• Allow staff to contribute time at the expense of the organization; it must be done on their own time.
simple rule of thumb
Simple Rule of Thumb
  • A nonprofit organization, or individual representatives of the organization, should check with their legal counsel before embarking on lobbying initiatives.
  • Alliance for Justice provides free one-on-one technical assistance to nonprofits via phone and e-mail. (866-NPLOBBY or 866-675-6229, 9:00 a.m. - 5:30 p.m. EST, Monday-Friday, or e-mail advocacy@afj.org)
  • If you need clarification, you may call the IRS Exempt Organization toll-free line at 877-829-5500.  IRS will not do research for paid professionals, but will answer questions for volunteers.
texas legislature in brief
Texas Legislature in Brief
  • Meets once every two years, between January and May (140 days).
  • The House has 150 members elected every 2 years; the Senate has 31members serving 4-year terms – ½ of Senate elected every 2 years.
  • Speaker of the House, elected by a majority of House members at the beginning of each session, presides over the House.
  • Lieutenant Governor, who is elected in a statewide election every four years, presides over the Texas State Senate.
other facts
Other facts:
  • Lieutenant Governor & Speaker of the

House make all committee appointments, chairmanships, & assignment of bills to committees.

  • Speaker of the House may vote on all legislation. Lieutenant Governor may only vote to break a tie.
  • Legislator introduces (files) a bill that may have been drafted by anyone. Pre-filing begins the Monday following the Nov. general even-numbered yr. election. Once in session, bills may be introduced through the 60th day of the session.
  • Texas Constitution requires that all revenue-raising bills (taxes) originate in the House of Representatives.
slide18

Bill must be read on three separate days in each legislative chamber, this rule may be suspended by a 4/5 vote of approval.

  • Legislative Budget Board (LBB) prepares the general appropriations bill (state budget).
  • The LBB is: Lieutenant Governor, Joint-Chair; Speaker of the House, Joint-Chair; Chair, House Committee on Appropriations; Chair, House Committee on Ways and Means; Chair, Senate Finance Committee; two House members appointed by the Speaker; and three Senate members appointed by the Lieutenant Governor.
governor of texas
Governor of Texas
  • Has the final authority on any bill that has passed the House and the Senate within10 days during the legislative session.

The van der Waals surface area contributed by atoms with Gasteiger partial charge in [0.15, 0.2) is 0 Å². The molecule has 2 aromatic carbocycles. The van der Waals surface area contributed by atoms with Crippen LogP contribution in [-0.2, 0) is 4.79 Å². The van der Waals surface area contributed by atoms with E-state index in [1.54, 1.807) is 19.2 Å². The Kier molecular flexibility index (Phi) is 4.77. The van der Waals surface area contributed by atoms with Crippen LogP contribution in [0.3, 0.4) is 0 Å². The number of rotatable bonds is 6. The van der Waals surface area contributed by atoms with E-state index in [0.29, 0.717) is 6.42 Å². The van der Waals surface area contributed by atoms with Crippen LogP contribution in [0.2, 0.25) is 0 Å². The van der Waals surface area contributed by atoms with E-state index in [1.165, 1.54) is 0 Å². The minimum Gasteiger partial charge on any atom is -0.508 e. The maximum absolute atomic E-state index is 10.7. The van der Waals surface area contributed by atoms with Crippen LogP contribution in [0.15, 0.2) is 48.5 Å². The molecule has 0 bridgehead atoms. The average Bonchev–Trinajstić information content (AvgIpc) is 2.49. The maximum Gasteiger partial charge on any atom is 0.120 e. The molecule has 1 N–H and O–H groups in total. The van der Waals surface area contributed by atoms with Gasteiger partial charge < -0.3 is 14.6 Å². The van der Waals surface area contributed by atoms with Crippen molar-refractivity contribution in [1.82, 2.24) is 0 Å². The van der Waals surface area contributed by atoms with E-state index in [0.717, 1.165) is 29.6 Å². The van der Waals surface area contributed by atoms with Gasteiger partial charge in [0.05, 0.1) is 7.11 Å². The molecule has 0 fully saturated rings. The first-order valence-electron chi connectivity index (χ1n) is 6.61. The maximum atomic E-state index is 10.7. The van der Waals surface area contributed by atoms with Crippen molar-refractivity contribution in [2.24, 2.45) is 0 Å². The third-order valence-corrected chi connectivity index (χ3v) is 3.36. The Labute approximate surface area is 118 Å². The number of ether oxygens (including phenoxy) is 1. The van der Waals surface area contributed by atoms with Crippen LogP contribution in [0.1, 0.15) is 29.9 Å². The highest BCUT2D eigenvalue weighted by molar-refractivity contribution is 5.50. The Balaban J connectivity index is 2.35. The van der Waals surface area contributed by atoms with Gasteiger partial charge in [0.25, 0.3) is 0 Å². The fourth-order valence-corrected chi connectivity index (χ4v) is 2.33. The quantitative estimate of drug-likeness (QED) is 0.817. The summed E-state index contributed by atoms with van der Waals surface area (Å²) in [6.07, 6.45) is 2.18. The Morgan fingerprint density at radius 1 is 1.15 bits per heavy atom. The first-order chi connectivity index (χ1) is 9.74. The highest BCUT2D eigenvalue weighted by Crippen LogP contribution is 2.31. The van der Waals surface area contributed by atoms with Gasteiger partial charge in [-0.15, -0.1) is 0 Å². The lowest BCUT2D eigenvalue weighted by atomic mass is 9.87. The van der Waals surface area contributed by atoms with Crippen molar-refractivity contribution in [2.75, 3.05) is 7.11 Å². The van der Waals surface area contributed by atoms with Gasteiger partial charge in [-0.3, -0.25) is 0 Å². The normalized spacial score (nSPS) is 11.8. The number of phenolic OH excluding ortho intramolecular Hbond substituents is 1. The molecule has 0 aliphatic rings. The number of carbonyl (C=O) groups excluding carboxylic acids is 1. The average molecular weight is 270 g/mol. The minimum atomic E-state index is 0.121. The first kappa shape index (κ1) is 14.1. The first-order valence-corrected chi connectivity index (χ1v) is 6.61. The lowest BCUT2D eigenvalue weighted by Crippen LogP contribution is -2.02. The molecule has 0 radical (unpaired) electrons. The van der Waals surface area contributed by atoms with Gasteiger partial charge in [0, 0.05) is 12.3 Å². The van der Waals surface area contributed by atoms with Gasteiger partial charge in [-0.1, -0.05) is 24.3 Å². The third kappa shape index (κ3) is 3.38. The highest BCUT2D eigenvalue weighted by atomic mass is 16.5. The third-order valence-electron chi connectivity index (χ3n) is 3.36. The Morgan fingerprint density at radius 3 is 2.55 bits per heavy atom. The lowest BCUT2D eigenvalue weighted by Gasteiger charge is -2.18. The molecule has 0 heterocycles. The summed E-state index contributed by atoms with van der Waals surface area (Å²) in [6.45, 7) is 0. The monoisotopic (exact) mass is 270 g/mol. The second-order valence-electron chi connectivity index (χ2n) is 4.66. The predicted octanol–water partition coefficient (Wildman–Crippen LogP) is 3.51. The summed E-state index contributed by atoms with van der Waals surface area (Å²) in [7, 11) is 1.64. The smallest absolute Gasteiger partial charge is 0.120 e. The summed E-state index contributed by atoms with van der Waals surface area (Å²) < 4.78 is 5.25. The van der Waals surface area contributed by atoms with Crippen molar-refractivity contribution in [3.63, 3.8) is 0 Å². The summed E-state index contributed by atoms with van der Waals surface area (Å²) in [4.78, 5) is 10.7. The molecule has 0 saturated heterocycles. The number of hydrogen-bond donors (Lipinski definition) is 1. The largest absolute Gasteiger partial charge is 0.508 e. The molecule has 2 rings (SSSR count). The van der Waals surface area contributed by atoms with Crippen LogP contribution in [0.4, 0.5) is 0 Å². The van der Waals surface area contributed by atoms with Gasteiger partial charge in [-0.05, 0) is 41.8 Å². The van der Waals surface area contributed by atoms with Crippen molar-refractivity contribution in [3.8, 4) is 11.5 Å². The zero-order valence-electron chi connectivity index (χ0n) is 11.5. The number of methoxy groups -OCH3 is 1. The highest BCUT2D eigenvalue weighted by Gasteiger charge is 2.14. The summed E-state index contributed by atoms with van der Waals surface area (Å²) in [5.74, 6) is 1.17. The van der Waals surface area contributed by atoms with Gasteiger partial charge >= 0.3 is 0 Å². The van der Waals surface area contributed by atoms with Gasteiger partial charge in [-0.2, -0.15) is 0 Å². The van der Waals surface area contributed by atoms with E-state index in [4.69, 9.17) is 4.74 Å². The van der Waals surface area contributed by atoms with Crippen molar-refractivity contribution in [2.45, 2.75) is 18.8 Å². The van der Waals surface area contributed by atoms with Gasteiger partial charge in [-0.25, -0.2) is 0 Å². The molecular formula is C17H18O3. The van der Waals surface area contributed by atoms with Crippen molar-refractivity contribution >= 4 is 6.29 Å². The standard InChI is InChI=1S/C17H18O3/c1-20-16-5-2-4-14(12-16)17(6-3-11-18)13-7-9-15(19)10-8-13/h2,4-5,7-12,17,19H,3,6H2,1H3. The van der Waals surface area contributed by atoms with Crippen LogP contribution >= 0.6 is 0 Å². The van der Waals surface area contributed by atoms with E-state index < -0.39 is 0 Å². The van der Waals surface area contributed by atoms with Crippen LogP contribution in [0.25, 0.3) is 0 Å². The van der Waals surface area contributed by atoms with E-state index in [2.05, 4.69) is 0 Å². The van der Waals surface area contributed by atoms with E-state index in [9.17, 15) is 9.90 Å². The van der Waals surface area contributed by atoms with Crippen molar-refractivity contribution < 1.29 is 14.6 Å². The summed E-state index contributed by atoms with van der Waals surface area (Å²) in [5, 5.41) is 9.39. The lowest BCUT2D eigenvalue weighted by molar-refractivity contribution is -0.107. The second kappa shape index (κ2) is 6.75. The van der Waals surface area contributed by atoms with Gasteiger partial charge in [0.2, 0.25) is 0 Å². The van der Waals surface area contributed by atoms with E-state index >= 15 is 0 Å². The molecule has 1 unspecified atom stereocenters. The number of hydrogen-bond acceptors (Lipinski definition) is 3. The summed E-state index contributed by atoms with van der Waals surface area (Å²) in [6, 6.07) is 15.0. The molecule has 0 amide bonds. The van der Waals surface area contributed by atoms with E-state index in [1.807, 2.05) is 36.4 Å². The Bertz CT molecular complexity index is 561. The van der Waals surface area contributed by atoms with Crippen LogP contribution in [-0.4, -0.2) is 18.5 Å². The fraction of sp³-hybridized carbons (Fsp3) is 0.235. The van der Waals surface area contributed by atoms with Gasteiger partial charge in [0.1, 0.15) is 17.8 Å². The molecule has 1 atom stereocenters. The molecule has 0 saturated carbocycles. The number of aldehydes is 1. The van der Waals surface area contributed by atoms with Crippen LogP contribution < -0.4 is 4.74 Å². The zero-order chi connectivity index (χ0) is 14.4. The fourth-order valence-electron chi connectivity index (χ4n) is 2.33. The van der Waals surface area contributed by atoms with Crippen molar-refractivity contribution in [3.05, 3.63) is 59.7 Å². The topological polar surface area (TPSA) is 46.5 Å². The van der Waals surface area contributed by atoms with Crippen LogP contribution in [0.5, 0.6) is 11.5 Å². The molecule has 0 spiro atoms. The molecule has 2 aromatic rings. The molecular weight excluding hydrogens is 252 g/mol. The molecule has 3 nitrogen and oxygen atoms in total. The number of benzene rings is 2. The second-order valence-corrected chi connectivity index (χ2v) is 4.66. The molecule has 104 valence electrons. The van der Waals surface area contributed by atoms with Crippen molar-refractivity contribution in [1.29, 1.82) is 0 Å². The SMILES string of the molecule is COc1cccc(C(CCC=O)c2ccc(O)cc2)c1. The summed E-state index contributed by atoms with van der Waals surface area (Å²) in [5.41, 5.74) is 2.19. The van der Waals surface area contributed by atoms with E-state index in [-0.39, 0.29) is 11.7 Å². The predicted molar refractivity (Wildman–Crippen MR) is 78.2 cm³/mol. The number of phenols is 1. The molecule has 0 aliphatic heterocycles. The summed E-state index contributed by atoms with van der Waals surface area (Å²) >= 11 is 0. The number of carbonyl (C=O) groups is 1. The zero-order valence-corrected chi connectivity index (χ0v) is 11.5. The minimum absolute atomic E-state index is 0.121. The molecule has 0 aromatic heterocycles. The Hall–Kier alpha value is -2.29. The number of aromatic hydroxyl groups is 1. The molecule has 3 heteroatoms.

• If vetoed, the bill is returned to its chamber of origin along with a statement of objections.
    • Legislature can override a veto by the Governor with a two-thirds vote of both chambers.
  • Act on bills within 20 days of Legislature adjournment. Vetoed bills die if Leg. adjourned.
  • May sign, veto or allow a bill to become law without a signature.
bill a proposed law during session for consideration by the legislature
Bill-A proposed law during session for consideration by the legislature.
  • Types of Bills:
    • Local Bills: Bills limited to a specific geographical area of the state, e.g., local government units such as cities, counties, school districts, precincts, etc.
    • Special Bills: Bills directed toward a select, special individual or entity, e.g., for blind but not other disabled persons.
    • General Bills: All other bills are "general" bills.
bills
Bills
  • Only requirement - it be read aloud (1st reading-“caption”) and assigned to a committee.
  • Once in committee, it is up to that committee, particularly the chair, to determine if the bill will be amended, rejected, tabled or approved.
  • Leaves committee, it must be scheduled for consideration on the House floor by the House Calendars Committee/Local & Consent Calendar Committee or it dies.
  • Senate bills must be scheduled by the Lieutenant Governor or the Senate Administration Committee for regular order of business consideration on the Senate floor or it dies.
committees
Committees
  • Committee or subcommittee has five options:
    • Pass the bill as is;
    • Pass the bill with amendments;
    • Pass a substitute bill;
    • Choose to table the bill; or
    • Vote against its passage.
abbreviations for tx state legislation
Abbreviations for TX State Legislation
  • HB House Bill
  • SB Senate Bill
  • HCR House Concurrent Resolution
  • SCR Senate Concurrent Resolution